|by Nancy Cioch|
Emma Sarah Timerman
Emma was born in Manheim 22 August 1879 and died 31 July 1986. Emma was the daughter of Orvil Timerman and Hattie Z. Bidleman. Emma was a schoolteacher, a Sunday school teacher at the Snells Bush Church, and founded the Snell-Zimmerman-Timmerman Reunion. She was its secretary for many years.
Emma lived in the house where our ancestors Adam and Catherine (Snell) Timmerman lived. Adam was a son of Lieutenant Henry Timmerman. One day, Emma “looked up at the rafters of their old house and thought of Adam & Catherine and wished that she could organize a reunion of the Snells and Timmermans.” She mentioned this wish to the editor of the St. Johnsville Enterprise and News, L. D. MacWethy. Mr. MacWethy had a genealogy page in his paper and had printed Edward Smith’s “The Snell Family” and “The Laurence Zimmerman Papers.” “He looked off in the distance, but made no remark.” It was about this time that there was a vote to raze the Snells Bush Church. The church was in disrepair, regular services were no longer held there. People had automobiles and drove to Little Falls for church services. The Montgomery Classis planned a meeting at the church July 1938 and stated that there was no money to maintain the building. Emma was there, she was devastated. Emma stated, "I felt that God wanted me to do something, but I did not know what or how. I kept thinking of the poem:
'Woodsman spare that tree,
Touch not a single bough,
In youth it sheltered one
And I'll protect it now.' "
A couple of weeks later, Emma received a note that there would be a gathering of Snells and Timmermans at Klock Park in St. Johnsville. MacWethy printed up postcards and Emma's name was on it. He sent her extra to send to relatives. She thought that this might be a chance for the Snell's Bush Church.
Emma wrote: “There was a reverent gathering when I arrived. I was greeted by William Timmerman who said that it was the greatest thing that I had ever done. There were in the gathering college teachers, men interested in politics, and other well-known and well-educated people. Someone called out ‘speech from Emma Timerman’. My first thought was to sit still. Then I thought that this was the chance for the church. I jumped up on the table and in my then clear voice, I told the story of the plight of our church. Ralph Ehle wrote a petition to the Montgomery Classis to preserve the church for religious purposes and many signed!”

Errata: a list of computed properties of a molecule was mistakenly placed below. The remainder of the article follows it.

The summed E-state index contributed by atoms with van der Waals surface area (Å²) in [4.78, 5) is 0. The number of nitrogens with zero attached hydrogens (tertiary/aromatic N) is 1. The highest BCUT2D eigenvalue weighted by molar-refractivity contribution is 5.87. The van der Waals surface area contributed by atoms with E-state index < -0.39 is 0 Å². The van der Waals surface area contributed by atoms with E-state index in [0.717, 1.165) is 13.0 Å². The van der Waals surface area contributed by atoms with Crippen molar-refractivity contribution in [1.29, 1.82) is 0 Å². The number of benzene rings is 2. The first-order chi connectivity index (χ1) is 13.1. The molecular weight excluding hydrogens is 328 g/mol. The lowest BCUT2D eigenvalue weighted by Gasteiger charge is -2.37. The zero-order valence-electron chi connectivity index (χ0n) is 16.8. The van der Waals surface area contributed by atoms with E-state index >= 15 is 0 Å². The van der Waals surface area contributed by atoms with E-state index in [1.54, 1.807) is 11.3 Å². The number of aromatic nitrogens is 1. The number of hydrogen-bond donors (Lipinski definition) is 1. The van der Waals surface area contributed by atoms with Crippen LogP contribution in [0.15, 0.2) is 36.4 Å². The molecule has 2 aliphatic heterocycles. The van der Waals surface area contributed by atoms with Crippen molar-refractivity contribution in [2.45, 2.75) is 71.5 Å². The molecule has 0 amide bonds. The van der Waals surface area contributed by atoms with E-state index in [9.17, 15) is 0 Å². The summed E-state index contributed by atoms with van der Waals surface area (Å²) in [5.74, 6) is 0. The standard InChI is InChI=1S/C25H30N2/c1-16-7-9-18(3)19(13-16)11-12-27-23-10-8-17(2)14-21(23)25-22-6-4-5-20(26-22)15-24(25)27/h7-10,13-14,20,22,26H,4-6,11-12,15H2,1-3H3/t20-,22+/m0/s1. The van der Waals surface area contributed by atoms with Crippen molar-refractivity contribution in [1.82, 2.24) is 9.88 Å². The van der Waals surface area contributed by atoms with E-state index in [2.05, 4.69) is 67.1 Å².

So the Snell-Zimmerman-Timmerman Reunion was begun and officers were elected. Emma was Secretary Treasurer. Charles Snell was President. Vice Presidents were Martha Wagner of Kenmore, NY, Ralph Ehle of Little Falls, NY, and Levi Timmerman of Clockville, Madison County, NY, Mrs. Albro Homes of Johnstown, NY was Historian. A guest list of 120 names was signed with addresses. Charles Snell gave a brief address and plans were made to meet again on August 29, 1939.
“Nothing more was accomplished during the year, except to hear that my idea of saving the church seemed to be ridiculed, thus increasing my determination that it must be done! It was God’s will," said Emma S. Timerman.
The following year, it was decided at the 2nd Reunion to raise the money to repair the church. The steeple was repaired and the bell rope replaced. Other necessary work was done and the following year, the church was painted. Emma always called this area, "God's Acre". After all, our forefathers had been worshipping here since about 1757. A workman on his way to work noticed a rainbow over the church. The way he saw it, the rainbow ended at the front doors of the church. He took a photo of it.